Its easy to get disillusioned with a local patch when you see reports going on all around you of spring migrants teaming through. From our place, I see tales of waders, passerines and raptors popping up in all manner of parks, reservoirs and suchlike so when I step out into a stiff icy cold Northerly with no birds I am reminded that 'spring' on the Northumberland coast is almost a myth. Its like those Christmas Cards of Dickensian scenes when we look out on Christmas day to 10 degrees and rain...
But, there are some things that the weather cant hold up forever. Birds that winter in Africa and breed in the northern hemisphere will eventually battle through regardless, its just that Northumberland is one of the final places to see any.
On Sunday we headed out hoping that today would see some arrivals, and for once we were lucky.
The route was from Cullernose Point to Craster in the hope of a Ring Ouzel or at least a Wheatear.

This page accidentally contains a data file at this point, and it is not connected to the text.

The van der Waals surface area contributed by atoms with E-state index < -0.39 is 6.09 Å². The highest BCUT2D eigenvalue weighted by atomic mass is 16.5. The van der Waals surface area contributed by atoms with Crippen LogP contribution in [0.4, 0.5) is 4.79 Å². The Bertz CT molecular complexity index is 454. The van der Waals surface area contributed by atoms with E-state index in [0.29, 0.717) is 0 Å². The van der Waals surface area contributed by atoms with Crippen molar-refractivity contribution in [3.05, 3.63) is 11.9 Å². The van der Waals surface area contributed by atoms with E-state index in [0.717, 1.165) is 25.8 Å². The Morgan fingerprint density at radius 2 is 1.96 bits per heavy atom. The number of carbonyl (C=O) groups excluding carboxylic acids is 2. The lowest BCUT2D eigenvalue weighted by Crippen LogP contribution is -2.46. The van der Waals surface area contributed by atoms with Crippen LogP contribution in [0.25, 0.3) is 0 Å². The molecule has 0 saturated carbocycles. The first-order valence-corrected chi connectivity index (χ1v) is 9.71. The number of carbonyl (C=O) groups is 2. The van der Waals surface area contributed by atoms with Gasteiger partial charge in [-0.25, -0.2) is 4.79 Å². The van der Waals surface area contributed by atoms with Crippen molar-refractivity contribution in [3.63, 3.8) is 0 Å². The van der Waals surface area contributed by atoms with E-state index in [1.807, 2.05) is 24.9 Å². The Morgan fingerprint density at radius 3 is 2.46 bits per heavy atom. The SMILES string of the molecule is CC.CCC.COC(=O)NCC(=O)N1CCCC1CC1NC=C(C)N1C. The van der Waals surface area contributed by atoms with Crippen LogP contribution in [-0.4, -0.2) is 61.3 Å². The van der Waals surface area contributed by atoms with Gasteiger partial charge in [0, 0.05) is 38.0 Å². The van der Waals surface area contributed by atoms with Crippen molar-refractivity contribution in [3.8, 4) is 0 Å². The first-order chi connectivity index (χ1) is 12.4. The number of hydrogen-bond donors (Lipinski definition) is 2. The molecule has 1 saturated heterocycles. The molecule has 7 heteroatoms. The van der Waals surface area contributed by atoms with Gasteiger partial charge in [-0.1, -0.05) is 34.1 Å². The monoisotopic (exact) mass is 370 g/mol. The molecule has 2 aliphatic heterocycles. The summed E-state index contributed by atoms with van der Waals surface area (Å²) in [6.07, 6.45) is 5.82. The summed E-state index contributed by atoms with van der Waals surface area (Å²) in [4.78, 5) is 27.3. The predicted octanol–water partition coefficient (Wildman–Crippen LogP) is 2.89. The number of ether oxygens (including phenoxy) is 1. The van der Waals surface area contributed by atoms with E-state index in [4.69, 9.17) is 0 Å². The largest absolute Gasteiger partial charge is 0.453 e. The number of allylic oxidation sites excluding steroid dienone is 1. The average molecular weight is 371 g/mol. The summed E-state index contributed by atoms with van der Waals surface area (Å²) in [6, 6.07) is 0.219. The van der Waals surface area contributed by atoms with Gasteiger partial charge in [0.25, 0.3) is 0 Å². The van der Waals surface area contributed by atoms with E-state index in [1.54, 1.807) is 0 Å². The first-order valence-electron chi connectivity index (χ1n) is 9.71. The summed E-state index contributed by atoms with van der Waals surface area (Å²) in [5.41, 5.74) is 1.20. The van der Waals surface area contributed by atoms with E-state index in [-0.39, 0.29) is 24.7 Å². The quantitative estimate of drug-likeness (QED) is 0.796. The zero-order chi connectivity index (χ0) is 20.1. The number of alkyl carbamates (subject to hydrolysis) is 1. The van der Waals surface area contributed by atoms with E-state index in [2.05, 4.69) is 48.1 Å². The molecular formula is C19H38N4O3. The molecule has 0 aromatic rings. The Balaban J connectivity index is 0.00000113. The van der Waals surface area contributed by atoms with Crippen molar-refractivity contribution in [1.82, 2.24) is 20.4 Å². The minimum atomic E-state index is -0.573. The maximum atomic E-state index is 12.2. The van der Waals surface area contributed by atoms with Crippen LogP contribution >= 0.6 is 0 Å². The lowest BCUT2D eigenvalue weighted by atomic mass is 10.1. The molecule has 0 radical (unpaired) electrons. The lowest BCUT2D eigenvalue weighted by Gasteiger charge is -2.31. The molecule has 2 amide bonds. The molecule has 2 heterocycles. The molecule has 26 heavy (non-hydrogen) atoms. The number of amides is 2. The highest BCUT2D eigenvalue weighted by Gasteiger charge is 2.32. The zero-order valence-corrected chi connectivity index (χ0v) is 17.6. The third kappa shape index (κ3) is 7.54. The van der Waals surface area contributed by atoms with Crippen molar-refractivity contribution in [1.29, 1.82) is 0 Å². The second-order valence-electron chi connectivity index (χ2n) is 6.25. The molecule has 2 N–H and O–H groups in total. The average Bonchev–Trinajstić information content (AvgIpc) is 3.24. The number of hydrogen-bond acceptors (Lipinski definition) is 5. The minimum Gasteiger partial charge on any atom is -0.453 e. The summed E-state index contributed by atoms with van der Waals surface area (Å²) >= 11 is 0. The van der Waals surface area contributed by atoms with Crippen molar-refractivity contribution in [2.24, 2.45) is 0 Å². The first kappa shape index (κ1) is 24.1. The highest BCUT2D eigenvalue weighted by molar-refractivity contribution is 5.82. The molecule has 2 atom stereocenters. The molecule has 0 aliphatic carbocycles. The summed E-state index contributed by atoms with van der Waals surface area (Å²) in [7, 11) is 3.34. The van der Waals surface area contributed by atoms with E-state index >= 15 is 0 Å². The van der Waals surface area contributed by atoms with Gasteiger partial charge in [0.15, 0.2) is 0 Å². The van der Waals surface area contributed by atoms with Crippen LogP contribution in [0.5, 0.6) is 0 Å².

|The view south along the coast from Cullernose.|
As it happens, the first of 5 new patch birds for the year came before I had left the car park. A Willow Tit buzzed briefly from the blackthorn scrub then promptly vanished.
|This is the view just to the left of the top image. Dunstan to the left and Craster Heughs to the top right.|
We walked around by the harbour and up into the Heughs where a rattling Lesser Whitethroat was the final addition to the year list. Roe Deer flushed and a Sparrowhawk flew overhead. All along, there was asteady but light northerly passage of mostly Swallows with an odd Sand Martin with them.
As we drank tea and ate biscuits at the car, a report came through of a Crane flying N at Tynemouth and Whitley Bay. In the unlikely hope it might track another 30 miles we headed off back to Cullernose to wait it out. As expected, there were no further reports..
At midday, it was time for home, its seems spring has finally sprung after all...
|Eristalis intricaria Hoverfly on Blackthorn.|
|Razorbills loafing on Cullernose.|